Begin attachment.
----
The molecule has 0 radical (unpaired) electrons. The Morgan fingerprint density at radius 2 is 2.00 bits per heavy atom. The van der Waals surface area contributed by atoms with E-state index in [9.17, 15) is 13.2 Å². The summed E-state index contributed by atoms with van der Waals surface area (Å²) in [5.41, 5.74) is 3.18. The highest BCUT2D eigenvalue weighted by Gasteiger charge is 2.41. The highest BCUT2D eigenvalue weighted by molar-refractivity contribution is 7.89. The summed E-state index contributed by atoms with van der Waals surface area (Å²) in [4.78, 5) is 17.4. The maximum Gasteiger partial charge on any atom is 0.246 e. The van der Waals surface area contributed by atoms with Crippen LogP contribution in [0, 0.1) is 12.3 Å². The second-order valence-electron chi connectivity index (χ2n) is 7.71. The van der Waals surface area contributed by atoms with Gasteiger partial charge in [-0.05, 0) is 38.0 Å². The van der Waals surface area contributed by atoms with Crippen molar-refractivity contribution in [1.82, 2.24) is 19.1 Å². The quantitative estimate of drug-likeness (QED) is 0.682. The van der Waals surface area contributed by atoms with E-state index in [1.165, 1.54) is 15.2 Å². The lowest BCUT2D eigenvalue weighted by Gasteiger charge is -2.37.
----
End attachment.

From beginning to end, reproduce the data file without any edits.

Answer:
The molecule has 0 radical (unpaired) electrons. The Morgan fingerprint density at radius 2 is 2.00 bits per heavy atom. The van der Waals surface area contributed by atoms with E-state index in [9.17, 15) is 13.2 Å². The summed E-state index contributed by atoms with van der Waals surface area (Å²) in [5.41, 5.74) is 3.18. The highest BCUT2D eigenvalue weighted by Gasteiger charge is 2.41. The highest BCUT2D eigenvalue weighted by molar-refractivity contribution is 7.89. The summed E-state index contributed by atoms with van der Waals surface area (Å²) in [4.78, 5) is 17.4. The maximum Gasteiger partial charge on any atom is 0.246 e. The van der Waals surface area contributed by atoms with Crippen LogP contribution in [0, 0.1) is 12.3 Å². The second-order valence-electron chi connectivity index (χ2n) is 7.71. The van der Waals surface area contributed by atoms with Gasteiger partial charge in [-0.05, 0) is 38.0 Å². The van der Waals surface area contributed by atoms with Crippen molar-refractivity contribution in [1.82, 2.24) is 19.1 Å². The quantitative estimate of drug-likeness (QED) is 0.682. The van der Waals surface area contributed by atoms with E-state index in [1.165, 1.54) is 15.2 Å². The lowest BCUT2D eigenvalue weighted by Gasteiger charge is -2.37.